Shakespeare’s Beer

I think it may finally be summer. It’s consistently warm, we’ve seen a few vicious thunderstorms already, and the evenings are long and light. If you’re looking for something to do on these warm summer nights, we’re hosting the Humber River Shakespeare Co. on July 16, 2014, for a performance of Romeo and Juliet. Black Creek takes on a special beauty in the evenings; the setting goes with Shakespeare like…well, an India Pale Ale and a hot day!

Speaking of beer (as we do here on the Growler), you can try some of our heritage-inspired beer in the Pavilion before the show and during intermission. A summer night, Shakespeare, and beer…sounds like a trifecta to me!


And Shakespeare himself has some connections to beer. In England, the Assize of Bread and Ale was passed ca. 1267—it regulated the price, weight, and quality of bread and beer, tying the price to the market value of corn. Not corn like maize, remember—in Britain, corn refers to cereal grains: wheat, barley, oats, etc. To ensure that brewers and alehouses were abiding by the Assize, a special job was created: that of the “ale-conner,” or “ale-taster.” They travelled around, checking prices and testing the quality of the ingredients used. A very trying, wearying job, to be sure—but one which was in fact held by Shakespeare’s own father. John Shakespeare was an ale-taster for Stratford during Shakespeare’s childhood, so we can assume that young Will knew a thing or two about brewers!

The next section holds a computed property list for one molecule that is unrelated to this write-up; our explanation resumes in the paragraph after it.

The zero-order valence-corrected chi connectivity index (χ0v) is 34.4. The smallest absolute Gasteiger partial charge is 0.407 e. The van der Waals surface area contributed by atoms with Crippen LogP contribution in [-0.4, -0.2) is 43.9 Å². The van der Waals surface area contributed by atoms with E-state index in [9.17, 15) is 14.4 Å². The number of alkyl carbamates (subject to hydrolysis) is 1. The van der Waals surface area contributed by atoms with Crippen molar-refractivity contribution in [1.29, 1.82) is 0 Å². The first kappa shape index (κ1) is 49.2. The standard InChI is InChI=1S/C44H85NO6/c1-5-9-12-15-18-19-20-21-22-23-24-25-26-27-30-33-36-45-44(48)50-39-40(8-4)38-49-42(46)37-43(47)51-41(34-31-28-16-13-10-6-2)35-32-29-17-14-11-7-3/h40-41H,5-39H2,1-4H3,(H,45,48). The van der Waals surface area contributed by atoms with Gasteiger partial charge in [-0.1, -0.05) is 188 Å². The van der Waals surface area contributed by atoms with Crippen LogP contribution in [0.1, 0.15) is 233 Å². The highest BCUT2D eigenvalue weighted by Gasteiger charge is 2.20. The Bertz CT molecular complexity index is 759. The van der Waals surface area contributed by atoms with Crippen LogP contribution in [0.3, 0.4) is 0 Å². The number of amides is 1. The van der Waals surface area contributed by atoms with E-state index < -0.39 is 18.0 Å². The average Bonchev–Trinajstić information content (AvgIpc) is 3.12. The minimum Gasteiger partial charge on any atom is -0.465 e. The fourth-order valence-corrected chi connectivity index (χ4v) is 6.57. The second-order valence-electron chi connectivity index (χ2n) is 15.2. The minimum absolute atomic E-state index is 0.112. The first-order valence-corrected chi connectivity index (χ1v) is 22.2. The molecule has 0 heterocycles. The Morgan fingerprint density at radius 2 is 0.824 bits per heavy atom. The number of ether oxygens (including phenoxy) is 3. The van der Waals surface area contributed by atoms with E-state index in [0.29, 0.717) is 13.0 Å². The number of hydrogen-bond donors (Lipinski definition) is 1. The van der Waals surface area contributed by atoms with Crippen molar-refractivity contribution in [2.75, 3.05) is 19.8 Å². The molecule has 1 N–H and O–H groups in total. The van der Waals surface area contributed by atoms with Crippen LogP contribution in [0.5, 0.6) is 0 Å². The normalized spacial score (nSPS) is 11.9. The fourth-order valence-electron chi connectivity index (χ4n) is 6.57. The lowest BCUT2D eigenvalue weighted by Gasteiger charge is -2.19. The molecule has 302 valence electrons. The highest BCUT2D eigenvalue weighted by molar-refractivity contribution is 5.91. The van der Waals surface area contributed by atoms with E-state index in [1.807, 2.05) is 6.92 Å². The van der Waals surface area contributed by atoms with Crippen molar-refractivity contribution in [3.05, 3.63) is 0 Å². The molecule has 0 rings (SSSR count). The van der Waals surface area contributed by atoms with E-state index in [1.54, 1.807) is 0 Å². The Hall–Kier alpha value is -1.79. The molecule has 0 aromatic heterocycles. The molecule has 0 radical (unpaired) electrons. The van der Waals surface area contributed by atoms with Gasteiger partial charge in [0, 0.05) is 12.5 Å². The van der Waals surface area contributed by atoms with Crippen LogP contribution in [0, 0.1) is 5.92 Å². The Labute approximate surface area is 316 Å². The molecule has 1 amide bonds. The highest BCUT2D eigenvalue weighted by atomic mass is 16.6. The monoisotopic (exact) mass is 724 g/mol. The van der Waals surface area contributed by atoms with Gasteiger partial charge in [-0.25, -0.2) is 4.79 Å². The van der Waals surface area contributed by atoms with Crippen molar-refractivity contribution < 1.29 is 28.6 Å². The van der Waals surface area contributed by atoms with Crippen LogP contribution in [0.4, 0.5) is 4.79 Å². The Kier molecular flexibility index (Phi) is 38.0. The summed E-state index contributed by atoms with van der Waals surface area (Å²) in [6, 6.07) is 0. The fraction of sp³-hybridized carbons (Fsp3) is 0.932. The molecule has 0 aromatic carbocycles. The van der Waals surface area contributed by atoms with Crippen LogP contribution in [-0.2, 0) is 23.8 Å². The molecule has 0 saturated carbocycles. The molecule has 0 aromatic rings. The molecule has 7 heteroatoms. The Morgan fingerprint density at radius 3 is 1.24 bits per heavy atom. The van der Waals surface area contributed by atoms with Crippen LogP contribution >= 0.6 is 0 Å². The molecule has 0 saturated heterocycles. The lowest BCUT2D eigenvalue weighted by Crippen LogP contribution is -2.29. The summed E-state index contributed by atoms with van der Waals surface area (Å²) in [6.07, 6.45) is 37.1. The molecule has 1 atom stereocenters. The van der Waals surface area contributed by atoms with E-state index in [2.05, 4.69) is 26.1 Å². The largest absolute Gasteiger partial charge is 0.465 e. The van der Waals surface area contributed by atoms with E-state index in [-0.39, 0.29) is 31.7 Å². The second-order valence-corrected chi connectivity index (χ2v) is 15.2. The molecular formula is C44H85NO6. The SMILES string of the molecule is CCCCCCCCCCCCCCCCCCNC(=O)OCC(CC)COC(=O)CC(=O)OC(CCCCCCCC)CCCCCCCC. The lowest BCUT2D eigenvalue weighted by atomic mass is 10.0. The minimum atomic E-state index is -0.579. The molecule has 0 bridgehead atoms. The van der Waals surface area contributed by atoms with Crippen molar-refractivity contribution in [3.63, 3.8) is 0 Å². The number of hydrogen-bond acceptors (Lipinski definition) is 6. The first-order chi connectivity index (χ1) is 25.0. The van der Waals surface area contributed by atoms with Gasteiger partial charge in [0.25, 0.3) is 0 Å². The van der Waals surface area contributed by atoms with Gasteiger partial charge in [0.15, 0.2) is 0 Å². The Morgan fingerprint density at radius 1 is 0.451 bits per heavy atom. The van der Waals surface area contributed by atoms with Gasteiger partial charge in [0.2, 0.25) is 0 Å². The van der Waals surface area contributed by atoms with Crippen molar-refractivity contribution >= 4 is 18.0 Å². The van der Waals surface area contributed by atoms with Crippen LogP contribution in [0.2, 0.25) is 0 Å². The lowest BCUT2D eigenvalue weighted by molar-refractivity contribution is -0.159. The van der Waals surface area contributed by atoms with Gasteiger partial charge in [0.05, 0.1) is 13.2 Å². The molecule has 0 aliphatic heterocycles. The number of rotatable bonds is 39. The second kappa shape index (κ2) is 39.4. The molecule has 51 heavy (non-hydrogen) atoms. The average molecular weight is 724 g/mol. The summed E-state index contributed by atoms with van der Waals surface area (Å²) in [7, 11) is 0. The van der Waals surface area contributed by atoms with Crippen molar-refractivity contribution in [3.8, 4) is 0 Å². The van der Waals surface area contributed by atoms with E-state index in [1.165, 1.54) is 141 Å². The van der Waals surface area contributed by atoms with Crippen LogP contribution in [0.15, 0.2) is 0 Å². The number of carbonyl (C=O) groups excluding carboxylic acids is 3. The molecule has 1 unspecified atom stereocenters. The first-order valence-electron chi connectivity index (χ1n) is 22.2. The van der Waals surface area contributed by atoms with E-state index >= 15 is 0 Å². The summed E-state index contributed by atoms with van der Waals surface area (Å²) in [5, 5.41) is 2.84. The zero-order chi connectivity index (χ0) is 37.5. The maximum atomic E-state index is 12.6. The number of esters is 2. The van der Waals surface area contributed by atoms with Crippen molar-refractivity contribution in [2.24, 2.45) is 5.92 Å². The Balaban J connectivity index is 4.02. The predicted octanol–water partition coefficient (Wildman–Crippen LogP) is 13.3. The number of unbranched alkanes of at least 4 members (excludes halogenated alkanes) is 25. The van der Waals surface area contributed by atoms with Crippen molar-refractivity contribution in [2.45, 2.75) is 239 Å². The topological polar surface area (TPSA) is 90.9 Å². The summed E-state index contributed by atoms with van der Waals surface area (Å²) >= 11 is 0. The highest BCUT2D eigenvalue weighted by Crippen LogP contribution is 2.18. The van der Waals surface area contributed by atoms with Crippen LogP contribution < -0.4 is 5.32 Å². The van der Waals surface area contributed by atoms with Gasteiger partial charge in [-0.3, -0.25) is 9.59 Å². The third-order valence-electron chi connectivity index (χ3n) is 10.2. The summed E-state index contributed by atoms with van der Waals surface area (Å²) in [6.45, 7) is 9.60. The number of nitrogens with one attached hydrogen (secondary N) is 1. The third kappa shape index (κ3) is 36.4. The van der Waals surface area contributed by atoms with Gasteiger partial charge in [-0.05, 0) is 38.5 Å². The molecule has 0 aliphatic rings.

But what was the beer like in Shakespeare’s day? Generally speaking, due to the malts used, it was likely fairly dark and sweet, and not as heavily hopped as beers today. In the Elizabethan era, a distinction was still drawn between unhopped “ale” and hopped “beer.” Although dates get a little slippery, it seems that immigrants from the Low Countries were brewing beer with hops in England from the early 1400s, although serious attempts at cultivating English hops didn’t happen until the early 16th century. By Shakespeare’s time, initial English resistance to hops seems to have largely died down, and the distinction between hopped/unhopped brews, while still present, was fading. The term “ale” may have shifted to represent a milder brew, whereas “beer” was bitterer.

Except his beer probably wouldn’t have had such a pronounced head. Whatever. We’ll roll with it!

Certainly, Shakespeare uses both terms in his plays. “Ale” is mentioned some fourteen times, while “beer” gets five mentions, reminding us what an important place beer occupied in the Elizabethans’ general life experience. Interestingly, when Shakespeare mentions beer specifically, he adds a prefix: it’s either “small” or “double” beer. This likely results from the two general classifications of Elizabethan beer: single and double. Logically, double beer was twice as strong as single beer. There was, however, a point at which brewers created a very potent, unauthorized “doble-doble.” Admittedly, this makes me smile.


By the Victorian age, the use of hops was taken for granted and brewers were exploring lighter malts as well. I wonder what Shakespeare might have thought of our historic ales? I like to think that upon tasting our Brown Ale, he would have quoted himself:

“…a quart of ale is a dish for a king.”


PS. If you’re interested learning more about the Humber River Shakespeare Co.’s performance of Romeo and Juliet and/or purchasing tickets, please click here!